– James
    Aug 27, 2020 at 12:00
  • @James then go and become HFT engineer? And 2% of net profit is pretty insane amount on ongoing basis. Aug 27, 2020 at 12:11
  • @TymoteuszPaul I'm considering it, I quite like my current employer though.
    – James
    Aug 27, 2020 at 12:14
  • @JoeStrazzere I don't leave for a competitor and dilute the value of their product?
    – James
    Aug 27, 2020 at 17:09
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You don't own the product, you created and maintain it for the company, so you have no real leverage except goodwill and what you can do for the company in the future. This is a very normal state of affairs.

As Joe said you might be best off asking for a bonus, the company has no incentive to do anything else or even that really. The downside is pushing for extra citing a product the company owns might become a simple business equation that ends with you needing another job. It may come across as blackmail tactics.

It's absolutely normal for a company to make money out of their employees work.

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How to profit from doing excellent work at your job:

  1. Ask for a one-time bonus.
  2. Leverage the goodwill into a role with higher compensation.
  3. Shop around other companies with the accolades pinned on your sleeve.

The ambitious usually do all of these.

How NOT to profit from the same situation:

  1. Extortion.
  2. Threats of leaving.
  3. Bad mouthing or complaining.

I've been where you are. Learn a lesson in how valuable ideas and implementation are and be smart about how you position yourself in similar future situations.

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It's do able, but it really depends on what you did.

If you just wrote the code, or manage the code, but someone else came up with the specifications and idea, then it's not going to work.

If you came up with the idea, or wrote the specifications that made this product successful, then you can make a strong argument.

Engineers think what they do is special, but from a business point of view it is not. Implementing an idea does not make a company money, it is the idea itself that does. Let's say this hedge fund idea is to buy stock at A, and sell at B. That's what makes the money. The actual operations person who puts the various orders in doesn't actually make that much money, the real genius is picking the stock.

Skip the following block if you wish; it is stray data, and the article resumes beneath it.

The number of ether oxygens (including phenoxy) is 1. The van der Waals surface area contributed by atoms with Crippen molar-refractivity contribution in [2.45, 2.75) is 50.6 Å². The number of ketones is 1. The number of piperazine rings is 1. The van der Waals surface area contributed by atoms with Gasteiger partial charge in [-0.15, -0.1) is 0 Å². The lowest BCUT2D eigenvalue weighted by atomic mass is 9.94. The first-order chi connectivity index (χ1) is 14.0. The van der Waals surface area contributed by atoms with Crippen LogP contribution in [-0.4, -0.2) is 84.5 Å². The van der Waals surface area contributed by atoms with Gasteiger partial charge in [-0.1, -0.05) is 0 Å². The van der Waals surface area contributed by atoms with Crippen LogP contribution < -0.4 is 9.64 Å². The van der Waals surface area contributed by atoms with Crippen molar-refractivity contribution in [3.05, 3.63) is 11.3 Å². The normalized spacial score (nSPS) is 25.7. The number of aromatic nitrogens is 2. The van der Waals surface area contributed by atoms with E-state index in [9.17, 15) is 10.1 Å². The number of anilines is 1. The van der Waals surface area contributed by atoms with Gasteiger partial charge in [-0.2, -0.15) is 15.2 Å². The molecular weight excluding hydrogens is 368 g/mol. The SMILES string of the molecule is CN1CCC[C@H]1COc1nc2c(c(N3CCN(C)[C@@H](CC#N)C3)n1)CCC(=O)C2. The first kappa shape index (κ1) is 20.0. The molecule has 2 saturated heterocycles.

So. If you're doing engineering work then you're not actually contributing to the money making. You might not be screwing it up - the execution might be sound - but that's just a reason to keep your job.

If otoh you are actively seeking out and making improvements /features that themselves make money, then you ARE liable for a bonus. The easiest way to do this would be to go to a competitor, explain how you can make them money, argue for a bonus scheme, then take that offer back to company

If you are actively bringing in money you can always argue for a cut of it.

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    going to a competitor and talking about another companies product or procedures is dodgy in the extreme.
    – Kilisi
    Aug 27, 2020 at 14:36
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    @kilisi no it's not. I'm not sure of anywhere this is true. but let's say it is, company can either lose the guy responsible for 12 million in revenue or keep him. regardless of "dodginess" I know what I would do.
    – bharal
    Aug 27, 2020 at 15:52
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    @Tymo read what I wrote please.
    – bharal
    Aug 27, 2020 at 21:20
  • @TymoteuszPaul Bharal’s point was precisely about distinguishing engineering work (easily replaceable) from creative work that generates business value per se when implemented (much harder to replace according to his answer).
    – Jivan
    Aug 28, 2020 at 8:10
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    @James unless we’re speaking cutting edge research, then engineering work is effectively a commodity. There are plenty of knowledgeable intelligent people out there. Knowing a market and identifying what it needs & wants before anyone else does, while having access to capital and resources, is the rarity. Engineering is almost never what makes the differences.
    – Jivan
    Aug 29, 2020 at 5:02